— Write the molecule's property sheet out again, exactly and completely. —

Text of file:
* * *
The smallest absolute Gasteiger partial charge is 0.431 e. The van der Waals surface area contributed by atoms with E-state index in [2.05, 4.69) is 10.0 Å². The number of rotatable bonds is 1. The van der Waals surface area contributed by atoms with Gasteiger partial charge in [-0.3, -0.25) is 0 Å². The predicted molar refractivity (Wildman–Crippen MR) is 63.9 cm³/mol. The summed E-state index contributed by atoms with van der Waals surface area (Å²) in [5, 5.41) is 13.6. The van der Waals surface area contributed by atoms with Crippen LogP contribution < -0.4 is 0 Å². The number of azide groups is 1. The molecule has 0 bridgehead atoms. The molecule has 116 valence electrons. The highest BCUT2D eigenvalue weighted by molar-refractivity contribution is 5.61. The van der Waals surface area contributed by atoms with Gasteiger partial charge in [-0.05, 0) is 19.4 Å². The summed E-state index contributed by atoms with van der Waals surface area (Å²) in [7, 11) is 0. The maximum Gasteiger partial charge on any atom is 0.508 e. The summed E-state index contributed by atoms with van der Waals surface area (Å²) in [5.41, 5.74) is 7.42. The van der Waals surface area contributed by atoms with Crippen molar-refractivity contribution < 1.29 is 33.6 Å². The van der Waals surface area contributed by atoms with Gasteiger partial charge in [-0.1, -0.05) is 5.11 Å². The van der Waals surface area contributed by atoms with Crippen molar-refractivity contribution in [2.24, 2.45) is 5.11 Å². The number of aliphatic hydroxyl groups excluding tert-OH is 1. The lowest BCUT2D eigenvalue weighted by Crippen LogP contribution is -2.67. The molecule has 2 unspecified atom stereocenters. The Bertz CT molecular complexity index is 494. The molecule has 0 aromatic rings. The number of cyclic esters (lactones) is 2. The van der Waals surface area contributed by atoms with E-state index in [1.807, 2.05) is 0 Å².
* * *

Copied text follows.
The smallest absolute Gasteiger partial charge is 0.431 e. The van der Waals surface area contributed by atoms with E-state index in [2.05, 4.69) is 10.0 Å². The number of rotatable bonds is 1. The van der Waals surface area contributed by atoms with Gasteiger partial charge in [-0.3, -0.25) is 0 Å². The predicted molar refractivity (Wildman–Crippen MR) is 63.9 cm³/mol. The summed E-state index contributed by atoms with van der Waals surface area (Å²) in [5, 5.41) is 13.6. The van der Waals surface area contributed by atoms with Crippen LogP contribution < -0.4 is 0 Å². The number of azide groups is 1. The molecule has 0 bridgehead atoms. The molecule has 116 valence electrons. The highest BCUT2D eigenvalue weighted by molar-refractivity contribution is 5.61. The van der Waals surface area contributed by atoms with Gasteiger partial charge in [-0.05, 0) is 19.4 Å². The summed E-state index contributed by atoms with van der Waals surface area (Å²) in [7, 11) is 0. The maximum Gasteiger partial charge on any atom is 0.508 e. The summed E-state index contributed by atoms with van der Waals surface area (Å²) in [5.41, 5.74) is 7.42. The van der Waals surface area contributed by atoms with Crippen molar-refractivity contribution < 1.29 is 33.6 Å². The van der Waals surface area contributed by atoms with Gasteiger partial charge in [-0.1, -0.05) is 5.11 Å². The van der Waals surface area contributed by atoms with Crippen molar-refractivity contribution in [2.24, 2.45) is 5.11 Å². The number of aliphatic hydroxyl groups excluding tert-OH is 1. The lowest BCUT2D eigenvalue weighted by Crippen LogP contribution is -2.67. The molecule has 2 unspecified atom stereocenters. The Bertz CT molecular complexity index is 494. The molecule has 0 aromatic rings. The number of cyclic esters (lactones) is 2. The van der Waals surface area contributed by atoms with E-state index in [1.807, 2.05) is 0 Å².